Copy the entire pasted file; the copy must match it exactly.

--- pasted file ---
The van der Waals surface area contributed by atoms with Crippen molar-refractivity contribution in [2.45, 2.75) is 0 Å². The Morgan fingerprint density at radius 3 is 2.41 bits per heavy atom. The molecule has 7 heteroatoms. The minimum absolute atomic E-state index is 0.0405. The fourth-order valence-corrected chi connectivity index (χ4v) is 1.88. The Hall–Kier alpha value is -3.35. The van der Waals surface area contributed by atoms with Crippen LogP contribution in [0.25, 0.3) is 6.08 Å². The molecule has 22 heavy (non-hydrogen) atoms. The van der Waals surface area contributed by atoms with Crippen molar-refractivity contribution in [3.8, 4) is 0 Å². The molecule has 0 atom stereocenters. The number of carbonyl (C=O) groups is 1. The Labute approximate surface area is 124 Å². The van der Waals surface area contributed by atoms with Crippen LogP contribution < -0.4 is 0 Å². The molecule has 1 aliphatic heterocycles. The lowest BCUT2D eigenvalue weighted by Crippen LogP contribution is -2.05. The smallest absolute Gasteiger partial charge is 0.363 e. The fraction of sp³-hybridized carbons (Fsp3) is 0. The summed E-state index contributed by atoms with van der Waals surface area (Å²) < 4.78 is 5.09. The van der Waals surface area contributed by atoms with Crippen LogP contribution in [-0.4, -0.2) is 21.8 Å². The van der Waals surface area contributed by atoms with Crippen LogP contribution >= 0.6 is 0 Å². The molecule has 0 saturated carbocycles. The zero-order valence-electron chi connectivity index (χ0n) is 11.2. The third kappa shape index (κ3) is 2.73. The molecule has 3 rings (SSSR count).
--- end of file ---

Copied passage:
The van der Waals surface area contributed by atoms with Crippen molar-refractivity contribution in [2.45, 2.75) is 0 Å². The Morgan fingerprint density at radius 3 is 2.41 bits per heavy atom. The molecule has 7 heteroatoms. The minimum absolute atomic E-state index is 0.0405. The fourth-order valence-corrected chi connectivity index (χ4v) is 1.88. The Hall–Kier alpha value is -3.35. The van der Waals surface area contributed by atoms with Crippen LogP contribution in [0.25, 0.3) is 6.08 Å². The molecule has 22 heavy (non-hydrogen) atoms. The van der Waals surface area contributed by atoms with Crippen molar-refractivity contribution in [3.8, 4) is 0 Å². The molecule has 0 atom stereocenters. The number of carbonyl (C=O) groups is 1. The Labute approximate surface area is 124 Å². The van der Waals surface area contributed by atoms with Crippen LogP contribution < -0.4 is 0 Å². The molecule has 1 aliphatic heterocycles. The lowest BCUT2D eigenvalue weighted by Crippen LogP contribution is -2.05. The smallest absolute Gasteiger partial charge is 0.363 e. The fraction of sp³-hybridized carbons (Fsp3) is 0. The summed E-state index contributed by atoms with van der Waals surface area (Å²) < 4.78 is 5.09. The van der Waals surface area contributed by atoms with Crippen LogP contribution in [-0.4, -0.2) is 21.8 Å². The van der Waals surface area contributed by atoms with Crippen LogP contribution >= 0.6 is 0 Å². The molecule has 0 saturated carbocycles. The zero-order valence-electron chi connectivity index (χ0n) is 11.2. The third kappa shape index (κ3) is 2.73. The molecule has 3 rings (SSSR count).